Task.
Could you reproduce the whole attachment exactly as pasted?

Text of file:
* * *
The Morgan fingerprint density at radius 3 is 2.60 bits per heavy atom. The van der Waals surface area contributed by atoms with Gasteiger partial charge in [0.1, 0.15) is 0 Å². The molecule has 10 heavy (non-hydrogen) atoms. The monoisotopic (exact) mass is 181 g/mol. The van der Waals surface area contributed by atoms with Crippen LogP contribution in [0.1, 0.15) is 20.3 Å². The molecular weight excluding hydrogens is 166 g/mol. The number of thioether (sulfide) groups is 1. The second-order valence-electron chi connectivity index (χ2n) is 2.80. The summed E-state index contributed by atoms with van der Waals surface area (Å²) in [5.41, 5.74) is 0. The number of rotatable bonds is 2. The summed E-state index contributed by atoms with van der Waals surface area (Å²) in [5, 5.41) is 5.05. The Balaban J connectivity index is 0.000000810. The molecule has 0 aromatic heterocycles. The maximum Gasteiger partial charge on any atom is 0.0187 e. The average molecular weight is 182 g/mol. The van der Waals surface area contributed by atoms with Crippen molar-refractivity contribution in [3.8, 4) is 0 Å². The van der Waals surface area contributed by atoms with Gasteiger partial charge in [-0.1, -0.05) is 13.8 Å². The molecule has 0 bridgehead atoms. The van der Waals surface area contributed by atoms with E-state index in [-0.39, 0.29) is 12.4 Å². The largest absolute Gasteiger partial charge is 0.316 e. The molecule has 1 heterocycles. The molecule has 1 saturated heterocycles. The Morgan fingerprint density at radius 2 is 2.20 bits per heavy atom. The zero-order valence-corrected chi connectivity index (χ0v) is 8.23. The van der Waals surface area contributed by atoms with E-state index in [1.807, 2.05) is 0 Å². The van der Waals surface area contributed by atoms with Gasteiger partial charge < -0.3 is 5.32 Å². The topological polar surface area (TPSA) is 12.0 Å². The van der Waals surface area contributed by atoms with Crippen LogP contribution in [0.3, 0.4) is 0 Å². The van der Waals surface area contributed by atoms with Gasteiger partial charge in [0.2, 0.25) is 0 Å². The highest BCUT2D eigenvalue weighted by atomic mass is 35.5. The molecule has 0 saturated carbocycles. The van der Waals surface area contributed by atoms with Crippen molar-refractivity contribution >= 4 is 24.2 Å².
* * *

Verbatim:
The Morgan fingerprint density at radius 3 is 2.60 bits per heavy atom. The van der Waals surface area contributed by atoms with Gasteiger partial charge in [0.1, 0.15) is 0 Å². The molecule has 10 heavy (non-hydrogen) atoms. The monoisotopic (exact) mass is 181 g/mol. The van der Waals surface area contributed by atoms with Crippen LogP contribution in [0.1, 0.15) is 20.3 Å². The molecular weight excluding hydrogens is 166 g/mol. The number of thioether (sulfide) groups is 1. The second-order valence-electron chi connectivity index (χ2n) is 2.80. The summed E-state index contributed by atoms with van der Waals surface area (Å²) in [5.41, 5.74) is 0. The number of rotatable bonds is 2. The summed E-state index contributed by atoms with van der Waals surface area (Å²) in [5, 5.41) is 5.05. The Balaban J connectivity index is 0.000000810. The molecule has 0 aromatic heterocycles. The maximum Gasteiger partial charge on any atom is 0.0187 e. The average molecular weight is 182 g/mol. The van der Waals surface area contributed by atoms with Crippen molar-refractivity contribution in [3.8, 4) is 0 Å². The van der Waals surface area contributed by atoms with Gasteiger partial charge in [-0.1, -0.05) is 13.8 Å². The molecule has 0 bridgehead atoms. The van der Waals surface area contributed by atoms with E-state index in [-0.39, 0.29) is 12.4 Å². The largest absolute Gasteiger partial charge is 0.316 e. The molecule has 1 heterocycles. The molecule has 1 saturated heterocycles. The Morgan fingerprint density at radius 2 is 2.20 bits per heavy atom. The zero-order valence-corrected chi connectivity index (χ0v) is 8.23. The van der Waals surface area contributed by atoms with E-state index in [1.807, 2.05) is 0 Å². The van der Waals surface area contributed by atoms with Gasteiger partial charge < -0.3 is 5.32 Å². The topological polar surface area (TPSA) is 12.0 Å². The van der Waals surface area contributed by atoms with Crippen LogP contribution in [0.3, 0.4) is 0 Å². The van der Waals surface area contributed by atoms with Gasteiger partial charge in [0.2, 0.25) is 0 Å². The highest BCUT2D eigenvalue weighted by atomic mass is 35.5. The molecule has 0 saturated carbocycles. The van der Waals surface area contributed by atoms with Crippen molar-refractivity contribution >= 4 is 24.2 Å².